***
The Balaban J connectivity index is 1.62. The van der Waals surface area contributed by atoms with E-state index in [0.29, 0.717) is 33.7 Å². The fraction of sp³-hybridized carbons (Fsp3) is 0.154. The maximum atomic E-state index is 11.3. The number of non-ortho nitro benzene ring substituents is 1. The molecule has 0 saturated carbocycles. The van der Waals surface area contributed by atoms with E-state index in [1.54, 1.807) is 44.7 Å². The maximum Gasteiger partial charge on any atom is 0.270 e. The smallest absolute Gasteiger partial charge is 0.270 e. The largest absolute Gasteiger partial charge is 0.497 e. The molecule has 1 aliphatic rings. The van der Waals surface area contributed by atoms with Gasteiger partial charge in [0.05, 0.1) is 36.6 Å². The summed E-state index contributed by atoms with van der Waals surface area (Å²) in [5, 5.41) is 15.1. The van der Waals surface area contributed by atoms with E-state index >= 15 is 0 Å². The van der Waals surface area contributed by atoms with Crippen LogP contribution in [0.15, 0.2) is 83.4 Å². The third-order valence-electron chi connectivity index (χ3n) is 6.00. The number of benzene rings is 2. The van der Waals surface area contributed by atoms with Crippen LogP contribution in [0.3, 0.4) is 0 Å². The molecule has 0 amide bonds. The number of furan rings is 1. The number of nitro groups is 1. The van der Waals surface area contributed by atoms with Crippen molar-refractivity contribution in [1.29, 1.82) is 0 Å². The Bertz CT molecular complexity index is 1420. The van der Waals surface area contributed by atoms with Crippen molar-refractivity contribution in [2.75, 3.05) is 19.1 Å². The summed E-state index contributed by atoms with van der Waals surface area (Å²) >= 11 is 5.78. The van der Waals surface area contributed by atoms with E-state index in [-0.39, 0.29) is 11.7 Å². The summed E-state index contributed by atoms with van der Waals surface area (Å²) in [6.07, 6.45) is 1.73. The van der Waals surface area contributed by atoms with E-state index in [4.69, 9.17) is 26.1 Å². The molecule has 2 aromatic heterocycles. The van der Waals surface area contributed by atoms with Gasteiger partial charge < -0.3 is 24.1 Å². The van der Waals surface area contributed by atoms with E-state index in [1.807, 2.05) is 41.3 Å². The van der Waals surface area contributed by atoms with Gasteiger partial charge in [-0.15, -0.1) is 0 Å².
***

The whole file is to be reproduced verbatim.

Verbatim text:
The Balaban J connectivity index is 1.62. The van der Waals surface area contributed by atoms with E-state index in [0.29, 0.717) is 33.7 Å². The fraction of sp³-hybridized carbons (Fsp3) is 0.154. The maximum atomic E-state index is 11.3. The number of non-ortho nitro benzene ring substituents is 1. The molecule has 0 saturated carbocycles. The van der Waals surface area contributed by atoms with E-state index in [1.54, 1.807) is 44.7 Å². The maximum Gasteiger partial charge on any atom is 0.270 e. The smallest absolute Gasteiger partial charge is 0.270 e. The largest absolute Gasteiger partial charge is 0.497 e. The molecule has 1 aliphatic rings. The van der Waals surface area contributed by atoms with Gasteiger partial charge in [0.05, 0.1) is 36.6 Å². The summed E-state index contributed by atoms with van der Waals surface area (Å²) in [5, 5.41) is 15.1. The van der Waals surface area contributed by atoms with E-state index >= 15 is 0 Å². The van der Waals surface area contributed by atoms with Crippen LogP contribution in [0.15, 0.2) is 83.4 Å². The third-order valence-electron chi connectivity index (χ3n) is 6.00. The number of benzene rings is 2. The van der Waals surface area contributed by atoms with Crippen LogP contribution in [0.3, 0.4) is 0 Å². The molecule has 0 amide bonds. The number of furan rings is 1. The number of nitro groups is 1. The van der Waals surface area contributed by atoms with Crippen molar-refractivity contribution in [1.29, 1.82) is 0 Å². The Bertz CT molecular complexity index is 1420. The van der Waals surface area contributed by atoms with Crippen molar-refractivity contribution in [2.75, 3.05) is 19.1 Å². The summed E-state index contributed by atoms with van der Waals surface area (Å²) >= 11 is 5.78. The van der Waals surface area contributed by atoms with E-state index in [-0.39, 0.29) is 11.7 Å². The summed E-state index contributed by atoms with van der Waals surface area (Å²) in [6.07, 6.45) is 1.73. The van der Waals surface area contributed by atoms with E-state index in [4.69, 9.17) is 26.1 Å². The molecule has 2 aromatic heterocycles. The van der Waals surface area contributed by atoms with Gasteiger partial charge < -0.3 is 24.1 Å². The van der Waals surface area contributed by atoms with E-state index in [1.807, 2.05) is 41.3 Å². The van der Waals surface area contributed by atoms with Gasteiger partial charge in [-0.15, -0.1) is 0 Å².